Haemorrhoids (piles) in pregnancy and what to do about them

August 25

  • Pregnancy

Haemorrhoids (piles) in pregnancy and what to do about them

Haemorrhoids, or piles can appear at any time in your life, learn more about the signs and how you can prevent them.

5 min read By Malena Monteverde

What are piles? 

Haemorrhoids, or piles, are swollen blood vessels that occur around your anus (bum hole) or inside, in your rectum (back passage).  

They can appear at any time in your life but are particularly common during pregnancy and in the immediate post-birth period


Why do piles appear?

During pregnancy, the walls of your blood vessels relax – due to the hormone progesterone - and you have an increased blood volume. As well as this, the weight of your growing womb puts increasing pressure on the circulation of your lower body, causing this to slow down. 

If this wasn’t enough, constipation - in its own right, another very common symptom of pregnancy -plays a starring role in the appearance (and exacerbation) of piles.  

It is therefore easy to see why haemorrhoids, varicose veins and vulval varicosities (swollen blood vessels around your vulva) commonly occur during pregnancy. 


What are the signs and symptoms of piles? 

Piles can feel different for everyone, depending on where they are (external – around the anus, or internal – inside the back passage), how long they’ve been there for and how big they are.  

If you have piles, you could experience some or all of these symptoms: 

  • Itchiness – caused when an internal haemorrhoid prolapses.  
  • Pain – usually exacerbated after you’ve been to the toilet or been sat/stood for a long time. 
  • Bleeding after having a poo – you will usually notice this as bright red blood when you wipe.  
  • Slimy mucus discharge after opening your bowels. 
  • Feeling like you still need to go after a poo. 
  • A lump or lumps around your anus, which may feel harder or softer to the touch. 


How can I prevent them?

Prevention is key! If you can stop the appearance of piles, you’ll rid yourself of a big pain in the - well, you know! 

The single most important thing you can do is prevent or manage constipation. So, keep really well hydrated, eat plenty of foods that contain both types of fibre (soluble and insoluble), significantly reduce or give up on processed carbohydrates (white bread, pasta, etc- just replace with the wholegrain version, wholemeal bread and pasta, brown rice etc) and processed foods, do regular exercise (a daily brisk walk may be enough!) and enjoy a regular tummy massage

Also: 

  • Try not to put off having a poo, as this can make it drier and harder to pass.
  • Use a stool to elevate your feet when you go to the toilet. 
  • Avoid standing or sitting in the same position (including on the toilet) for prolonged periods of time. 
  • Use loose-fitting clothing and underwear. 
  • Remember to do your pelvic floor exercises daily, as this will help strengthen your pelvic floor muscles and make having a poo easier. 
  • Do not strain! 


I have piles, so how can I ease them?

If you already have piles, do not despair. Even if they do not go away completely, you may still be able to relieve some of the symptoms by: 

  • Soaking the area – Sit in the bath, on a bidet or invest in a Sitz bath (a small bowl that sits in your toilet) and soak the area, ideally, twice a day. Warm water will soothe the area, relieving some of the pain and itchiness of piles. You can also add Soak for Bits to provide further relief. Alternatively, soak in cold water to momentarily numb the area.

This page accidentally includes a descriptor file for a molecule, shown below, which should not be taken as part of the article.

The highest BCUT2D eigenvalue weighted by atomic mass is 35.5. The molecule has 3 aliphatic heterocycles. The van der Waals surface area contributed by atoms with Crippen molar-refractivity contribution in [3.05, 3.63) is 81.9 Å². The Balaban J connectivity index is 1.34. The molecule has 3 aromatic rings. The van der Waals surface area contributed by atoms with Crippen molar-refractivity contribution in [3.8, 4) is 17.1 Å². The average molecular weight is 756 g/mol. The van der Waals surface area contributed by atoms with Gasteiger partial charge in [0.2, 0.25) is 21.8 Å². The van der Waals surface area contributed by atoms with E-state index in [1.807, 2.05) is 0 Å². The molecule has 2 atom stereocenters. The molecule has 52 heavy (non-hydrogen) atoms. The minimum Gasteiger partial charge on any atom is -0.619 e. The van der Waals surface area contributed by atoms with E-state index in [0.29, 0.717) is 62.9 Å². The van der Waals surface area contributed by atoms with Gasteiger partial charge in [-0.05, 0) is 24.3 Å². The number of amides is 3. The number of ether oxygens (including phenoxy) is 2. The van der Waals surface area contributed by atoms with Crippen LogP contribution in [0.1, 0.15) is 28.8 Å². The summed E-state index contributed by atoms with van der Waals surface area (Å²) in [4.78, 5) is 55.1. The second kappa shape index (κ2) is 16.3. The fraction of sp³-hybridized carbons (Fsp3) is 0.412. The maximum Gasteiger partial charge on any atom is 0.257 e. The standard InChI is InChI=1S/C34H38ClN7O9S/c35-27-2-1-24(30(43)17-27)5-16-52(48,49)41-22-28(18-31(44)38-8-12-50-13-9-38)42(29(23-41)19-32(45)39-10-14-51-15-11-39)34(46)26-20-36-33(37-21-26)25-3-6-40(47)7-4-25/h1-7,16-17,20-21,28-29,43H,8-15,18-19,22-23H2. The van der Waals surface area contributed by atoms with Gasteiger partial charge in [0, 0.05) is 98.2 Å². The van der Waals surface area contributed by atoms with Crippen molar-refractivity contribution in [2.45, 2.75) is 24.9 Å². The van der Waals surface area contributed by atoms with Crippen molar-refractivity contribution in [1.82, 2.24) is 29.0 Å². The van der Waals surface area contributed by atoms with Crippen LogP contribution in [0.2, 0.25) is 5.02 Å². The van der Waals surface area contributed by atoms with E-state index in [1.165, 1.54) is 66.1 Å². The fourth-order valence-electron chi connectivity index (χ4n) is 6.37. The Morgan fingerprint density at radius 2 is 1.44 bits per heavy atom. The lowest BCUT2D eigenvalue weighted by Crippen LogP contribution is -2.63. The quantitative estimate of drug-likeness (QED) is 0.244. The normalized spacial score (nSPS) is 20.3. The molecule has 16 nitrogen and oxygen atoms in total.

• Applying cold or warm compresses to the area – a soaked sanitary pad or towel, a cold-pack wrapped in a cloth or a warm heat pack will work. 
  • Using moist toilet tissue or wipes instead of dry toilet paper to clean yourself and pat rather than wipe or rub to avoid irritating the area even more. 
  • Trying to gently push the haemorrhoid back in after opening your bowels, using your finger and some lubricating gel. 
  • Spraying Spritz for Bits directly onto the area or applying it using a small piece of soaked cottonwool can help alleviate the swelling, pain and itching of the pile. 
  • Asking your midwife or GP for a haemorrhoid cream suitable to use in pregnancy and, if you are struggling to manage your constipation, a prescription for a ‘bulk forming’ laxative (these are not absorbed and are therefore safe to use in pregnancy). 
  • Not scratching! This will only irritate the area further. Try the warm or cold compresses, Spritz for Bits and/or apply an ointment to relieve the itch. 
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  • Avoiding irritating foods such as hot spicy foods and caffeine.

When do I need to contact my midwife or doctor?

  • If you are not sure you have piles but experience bleeding, itching or pain around your anus. 
  • If the bleeding is heavier than just a little blood when you wipe. 
  • If your stools appear black/tarry (dark stools are normal if you take iron tablets, so see if they appear different or check with your doctor if you are unsure). 
  • If you experience severe symptoms. 
  • If your symptoms don’t ease despite treatment or management.


Summary 

Piles, or haemorrhoids, can be a common and very uncomfortable ailment of pregnancy. The best thing you can do is to be on guard and prevent them but, if you already have them, there are many things you can do to help to alleviate their symptoms or, even, make them disappear.


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